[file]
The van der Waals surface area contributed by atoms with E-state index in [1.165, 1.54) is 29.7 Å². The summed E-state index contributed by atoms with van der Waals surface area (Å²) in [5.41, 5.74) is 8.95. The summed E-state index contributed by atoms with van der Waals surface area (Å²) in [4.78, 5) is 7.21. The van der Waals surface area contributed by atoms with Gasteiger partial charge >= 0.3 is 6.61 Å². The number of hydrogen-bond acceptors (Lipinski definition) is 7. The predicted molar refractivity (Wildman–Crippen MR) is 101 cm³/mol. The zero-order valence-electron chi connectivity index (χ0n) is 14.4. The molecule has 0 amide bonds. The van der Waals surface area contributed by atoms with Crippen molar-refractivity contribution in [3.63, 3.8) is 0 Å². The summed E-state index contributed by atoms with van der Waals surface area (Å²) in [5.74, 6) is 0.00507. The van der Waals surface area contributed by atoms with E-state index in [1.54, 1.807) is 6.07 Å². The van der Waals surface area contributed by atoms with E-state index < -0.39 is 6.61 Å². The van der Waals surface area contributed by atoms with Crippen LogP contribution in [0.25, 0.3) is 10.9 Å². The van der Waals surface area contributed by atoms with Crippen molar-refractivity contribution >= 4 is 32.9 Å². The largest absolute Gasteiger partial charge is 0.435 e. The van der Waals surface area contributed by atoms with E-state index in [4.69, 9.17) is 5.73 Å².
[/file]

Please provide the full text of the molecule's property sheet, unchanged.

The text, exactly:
The van der Waals surface area contributed by atoms with E-state index in [1.165, 1.54) is 29.7 Å². The summed E-state index contributed by atoms with van der Waals surface area (Å²) in [5.41, 5.74) is 8.95. The summed E-state index contributed by atoms with van der Waals surface area (Å²) in [4.78, 5) is 7.21. The van der Waals surface area contributed by atoms with Gasteiger partial charge >= 0.3 is 6.61 Å². The number of hydrogen-bond acceptors (Lipinski definition) is 7. The predicted molar refractivity (Wildman–Crippen MR) is 101 cm³/mol. The zero-order valence-electron chi connectivity index (χ0n) is 14.4. The molecule has 0 amide bonds. The van der Waals surface area contributed by atoms with Crippen molar-refractivity contribution in [3.63, 3.8) is 0 Å². The summed E-state index contributed by atoms with van der Waals surface area (Å²) in [5.74, 6) is 0.00507. The van der Waals surface area contributed by atoms with E-state index in [1.54, 1.807) is 6.07 Å². The van der Waals surface area contributed by atoms with E-state index < -0.39 is 6.61 Å². The van der Waals surface area contributed by atoms with Crippen LogP contribution in [0.25, 0.3) is 10.9 Å². The van der Waals surface area contributed by atoms with Crippen molar-refractivity contribution >= 4 is 32.9 Å². The largest absolute Gasteiger partial charge is 0.435 e. The van der Waals surface area contributed by atoms with E-state index in [4.69, 9.17) is 5.73 Å².